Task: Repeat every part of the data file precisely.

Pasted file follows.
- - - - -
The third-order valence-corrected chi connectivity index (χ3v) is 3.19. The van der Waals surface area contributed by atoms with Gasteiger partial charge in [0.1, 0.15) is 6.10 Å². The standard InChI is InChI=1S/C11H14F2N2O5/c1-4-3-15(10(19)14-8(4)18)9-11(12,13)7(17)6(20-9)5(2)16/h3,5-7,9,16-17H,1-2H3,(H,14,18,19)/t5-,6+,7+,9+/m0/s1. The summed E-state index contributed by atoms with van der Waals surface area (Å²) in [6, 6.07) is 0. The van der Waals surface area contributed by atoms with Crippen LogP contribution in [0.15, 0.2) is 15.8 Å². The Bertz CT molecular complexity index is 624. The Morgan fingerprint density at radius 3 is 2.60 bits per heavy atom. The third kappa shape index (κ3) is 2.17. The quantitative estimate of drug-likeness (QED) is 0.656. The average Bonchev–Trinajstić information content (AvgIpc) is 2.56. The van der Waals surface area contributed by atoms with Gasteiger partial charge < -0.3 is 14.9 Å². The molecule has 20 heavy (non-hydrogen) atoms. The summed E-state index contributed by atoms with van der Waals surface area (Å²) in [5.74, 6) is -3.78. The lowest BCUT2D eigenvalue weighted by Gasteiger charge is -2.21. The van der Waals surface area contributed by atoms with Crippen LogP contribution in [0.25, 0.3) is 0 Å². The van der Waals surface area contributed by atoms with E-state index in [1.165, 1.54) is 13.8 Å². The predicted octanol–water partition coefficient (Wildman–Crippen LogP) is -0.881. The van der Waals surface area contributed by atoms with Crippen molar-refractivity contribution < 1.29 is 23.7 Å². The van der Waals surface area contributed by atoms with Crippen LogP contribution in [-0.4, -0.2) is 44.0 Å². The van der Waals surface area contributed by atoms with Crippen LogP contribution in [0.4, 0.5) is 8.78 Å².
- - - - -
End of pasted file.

The third-order valence-corrected chi connectivity index (χ3v) is 3.19. The van der Waals surface area contributed by atoms with Gasteiger partial charge in [0.1, 0.15) is 6.10 Å². The standard InChI is InChI=1S/C11H14F2N2O5/c1-4-3-15(10(19)14-8(4)18)9-11(12,13)7(17)6(20-9)5(2)16/h3,5-7,9,16-17H,1-2H3,(H,14,18,19)/t5-,6+,7+,9+/m0/s1. The summed E-state index contributed by atoms with van der Waals surface area (Å²) in [6, 6.07) is 0. The van der Waals surface area contributed by atoms with Crippen LogP contribution in [0.15, 0.2) is 15.8 Å². The Bertz CT molecular complexity index is 624. The Morgan fingerprint density at radius 3 is 2.60 bits per heavy atom. The third kappa shape index (κ3) is 2.17. The quantitative estimate of drug-likeness (QED) is 0.656. The average Bonchev–Trinajstić information content (AvgIpc) is 2.56. The van der Waals surface area contributed by atoms with Gasteiger partial charge < -0.3 is 14.9 Å². The molecule has 20 heavy (non-hydrogen) atoms. The summed E-state index contributed by atoms with van der Waals surface area (Å²) in [5.74, 6) is -3.78. The lowest BCUT2D eigenvalue weighted by Gasteiger charge is -2.21. The van der Waals surface area contributed by atoms with Crippen LogP contribution in [0.25, 0.3) is 0 Å². The van der Waals surface area contributed by atoms with E-state index in [1.165, 1.54) is 13.8 Å². The predicted octanol–water partition coefficient (Wildman–Crippen LogP) is -0.881. The van der Waals surface area contributed by atoms with Crippen molar-refractivity contribution < 1.29 is 23.7 Å². The van der Waals surface area contributed by atoms with Crippen LogP contribution in [-0.4, -0.2) is 44.0 Å². The van der Waals surface area contributed by atoms with Crippen LogP contribution in [0.4, 0.5) is 8.78 Å².